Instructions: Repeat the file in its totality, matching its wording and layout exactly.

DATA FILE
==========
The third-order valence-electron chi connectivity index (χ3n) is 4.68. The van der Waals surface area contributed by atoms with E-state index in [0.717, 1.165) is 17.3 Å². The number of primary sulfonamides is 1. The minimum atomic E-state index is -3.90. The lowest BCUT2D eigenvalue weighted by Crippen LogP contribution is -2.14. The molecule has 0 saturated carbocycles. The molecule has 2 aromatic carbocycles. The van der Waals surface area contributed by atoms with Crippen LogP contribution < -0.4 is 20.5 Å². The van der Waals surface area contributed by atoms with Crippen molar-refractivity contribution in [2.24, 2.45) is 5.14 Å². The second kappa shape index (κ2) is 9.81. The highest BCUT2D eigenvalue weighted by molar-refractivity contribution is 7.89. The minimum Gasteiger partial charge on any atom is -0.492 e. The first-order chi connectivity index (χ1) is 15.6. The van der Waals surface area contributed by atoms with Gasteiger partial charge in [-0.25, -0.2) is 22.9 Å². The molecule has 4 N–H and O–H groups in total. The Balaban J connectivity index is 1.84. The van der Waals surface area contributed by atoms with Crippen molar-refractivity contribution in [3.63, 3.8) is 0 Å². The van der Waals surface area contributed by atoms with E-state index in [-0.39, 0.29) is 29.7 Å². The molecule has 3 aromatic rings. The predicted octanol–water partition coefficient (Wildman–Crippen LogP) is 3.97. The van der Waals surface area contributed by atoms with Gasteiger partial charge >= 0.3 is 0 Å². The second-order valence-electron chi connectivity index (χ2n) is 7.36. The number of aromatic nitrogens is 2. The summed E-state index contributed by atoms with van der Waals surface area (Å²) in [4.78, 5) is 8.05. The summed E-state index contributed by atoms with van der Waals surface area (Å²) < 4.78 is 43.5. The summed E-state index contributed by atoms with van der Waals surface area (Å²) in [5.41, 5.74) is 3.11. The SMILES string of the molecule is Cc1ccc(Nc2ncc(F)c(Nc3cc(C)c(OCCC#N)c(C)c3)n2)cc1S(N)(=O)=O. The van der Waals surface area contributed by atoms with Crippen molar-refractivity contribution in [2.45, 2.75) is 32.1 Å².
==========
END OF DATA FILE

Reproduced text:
The third-order valence-electron chi connectivity index (χ3n) is 4.68. The van der Waals surface area contributed by atoms with E-state index in [0.717, 1.165) is 17.3 Å². The number of primary sulfonamides is 1. The minimum atomic E-state index is -3.90. The lowest BCUT2D eigenvalue weighted by Crippen LogP contribution is -2.14. The molecule has 0 saturated carbocycles. The molecule has 2 aromatic carbocycles. The van der Waals surface area contributed by atoms with Crippen LogP contribution < -0.4 is 20.5 Å². The van der Waals surface area contributed by atoms with Crippen molar-refractivity contribution in [2.24, 2.45) is 5.14 Å². The second kappa shape index (κ2) is 9.81. The highest BCUT2D eigenvalue weighted by molar-refractivity contribution is 7.89. The minimum Gasteiger partial charge on any atom is -0.492 e. The first-order chi connectivity index (χ1) is 15.6. The van der Waals surface area contributed by atoms with Gasteiger partial charge in [-0.25, -0.2) is 22.9 Å². The molecule has 4 N–H and O–H groups in total. The Balaban J connectivity index is 1.84. The van der Waals surface area contributed by atoms with Crippen molar-refractivity contribution in [3.63, 3.8) is 0 Å². The van der Waals surface area contributed by atoms with E-state index in [-0.39, 0.29) is 29.7 Å². The molecule has 3 aromatic rings. The predicted octanol–water partition coefficient (Wildman–Crippen LogP) is 3.97. The van der Waals surface area contributed by atoms with Gasteiger partial charge >= 0.3 is 0 Å². The second-order valence-electron chi connectivity index (χ2n) is 7.36. The number of aromatic nitrogens is 2. The summed E-state index contributed by atoms with van der Waals surface area (Å²) in [4.78, 5) is 8.05. The summed E-state index contributed by atoms with van der Waals surface area (Å²) < 4.78 is 43.5. The summed E-state index contributed by atoms with van der Waals surface area (Å²) in [5.41, 5.74) is 3.11. The SMILES string of the molecule is Cc1ccc(Nc2ncc(F)c(Nc3cc(C)c(OCCC#N)c(C)c3)n2)cc1S(N)(=O)=O. The van der Waals surface area contributed by atoms with Crippen molar-refractivity contribution in [2.45, 2.75) is 32.1 Å².